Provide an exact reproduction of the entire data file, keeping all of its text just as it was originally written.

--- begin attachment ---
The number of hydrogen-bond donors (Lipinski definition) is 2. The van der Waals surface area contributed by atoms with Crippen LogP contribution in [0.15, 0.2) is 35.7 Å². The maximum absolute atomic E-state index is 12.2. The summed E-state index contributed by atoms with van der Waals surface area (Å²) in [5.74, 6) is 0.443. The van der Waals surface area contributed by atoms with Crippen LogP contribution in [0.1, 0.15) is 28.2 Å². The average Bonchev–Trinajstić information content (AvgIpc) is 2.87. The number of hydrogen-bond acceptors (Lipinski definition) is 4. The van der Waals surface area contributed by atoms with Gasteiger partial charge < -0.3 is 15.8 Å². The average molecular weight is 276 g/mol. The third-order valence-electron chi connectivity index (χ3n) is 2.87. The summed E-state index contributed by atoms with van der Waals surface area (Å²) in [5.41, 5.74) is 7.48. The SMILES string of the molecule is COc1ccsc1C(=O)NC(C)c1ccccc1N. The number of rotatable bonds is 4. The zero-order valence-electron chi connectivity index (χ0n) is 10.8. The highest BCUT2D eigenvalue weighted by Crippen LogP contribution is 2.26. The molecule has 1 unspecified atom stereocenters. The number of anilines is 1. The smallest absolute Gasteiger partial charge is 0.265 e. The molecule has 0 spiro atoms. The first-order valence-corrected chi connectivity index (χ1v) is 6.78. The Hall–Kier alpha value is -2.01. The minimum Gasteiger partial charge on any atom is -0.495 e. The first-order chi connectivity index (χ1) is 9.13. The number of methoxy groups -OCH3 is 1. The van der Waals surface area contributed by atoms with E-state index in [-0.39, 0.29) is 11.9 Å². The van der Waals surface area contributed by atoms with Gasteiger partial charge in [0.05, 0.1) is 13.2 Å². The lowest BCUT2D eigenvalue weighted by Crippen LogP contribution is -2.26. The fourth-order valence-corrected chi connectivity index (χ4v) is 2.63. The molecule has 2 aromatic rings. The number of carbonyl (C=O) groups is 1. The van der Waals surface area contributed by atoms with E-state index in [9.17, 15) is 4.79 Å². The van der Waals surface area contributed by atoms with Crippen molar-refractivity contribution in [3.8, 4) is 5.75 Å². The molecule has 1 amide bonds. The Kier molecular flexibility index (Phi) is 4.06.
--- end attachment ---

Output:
The number of hydrogen-bond donors (Lipinski definition) is 2. The van der Waals surface area contributed by atoms with Crippen LogP contribution in [0.15, 0.2) is 35.7 Å². The maximum absolute atomic E-state index is 12.2. The summed E-state index contributed by atoms with van der Waals surface area (Å²) in [5.74, 6) is 0.443. The van der Waals surface area contributed by atoms with Crippen LogP contribution in [0.1, 0.15) is 28.2 Å². The average Bonchev–Trinajstić information content (AvgIpc) is 2.87. The number of hydrogen-bond acceptors (Lipinski definition) is 4. The van der Waals surface area contributed by atoms with Gasteiger partial charge < -0.3 is 15.8 Å². The average molecular weight is 276 g/mol. The third-order valence-electron chi connectivity index (χ3n) is 2.87. The summed E-state index contributed by atoms with van der Waals surface area (Å²) in [5.41, 5.74) is 7.48. The SMILES string of the molecule is COc1ccsc1C(=O)NC(C)c1ccccc1N. The number of rotatable bonds is 4. The zero-order valence-electron chi connectivity index (χ0n) is 10.8. The highest BCUT2D eigenvalue weighted by Crippen LogP contribution is 2.26. The molecule has 1 unspecified atom stereocenters. The number of anilines is 1. The smallest absolute Gasteiger partial charge is 0.265 e. The molecule has 0 spiro atoms. The first-order valence-corrected chi connectivity index (χ1v) is 6.78. The Hall–Kier alpha value is -2.01. The minimum Gasteiger partial charge on any atom is -0.495 e. The first-order chi connectivity index (χ1) is 9.13. The number of methoxy groups -OCH3 is 1. The van der Waals surface area contributed by atoms with E-state index in [-0.39, 0.29) is 11.9 Å². The van der Waals surface area contributed by atoms with Gasteiger partial charge in [0.05, 0.1) is 13.2 Å². The lowest BCUT2D eigenvalue weighted by Crippen LogP contribution is -2.26. The fourth-order valence-corrected chi connectivity index (χ4v) is 2.63. The molecule has 2 aromatic rings. The number of carbonyl (C=O) groups is 1. The van der Waals surface area contributed by atoms with E-state index in [9.17, 15) is 4.79 Å². The van der Waals surface area contributed by atoms with Crippen molar-refractivity contribution in [3.8, 4) is 5.75 Å². The molecule has 1 amide bonds. The Kier molecular flexibility index (Phi) is 4.06.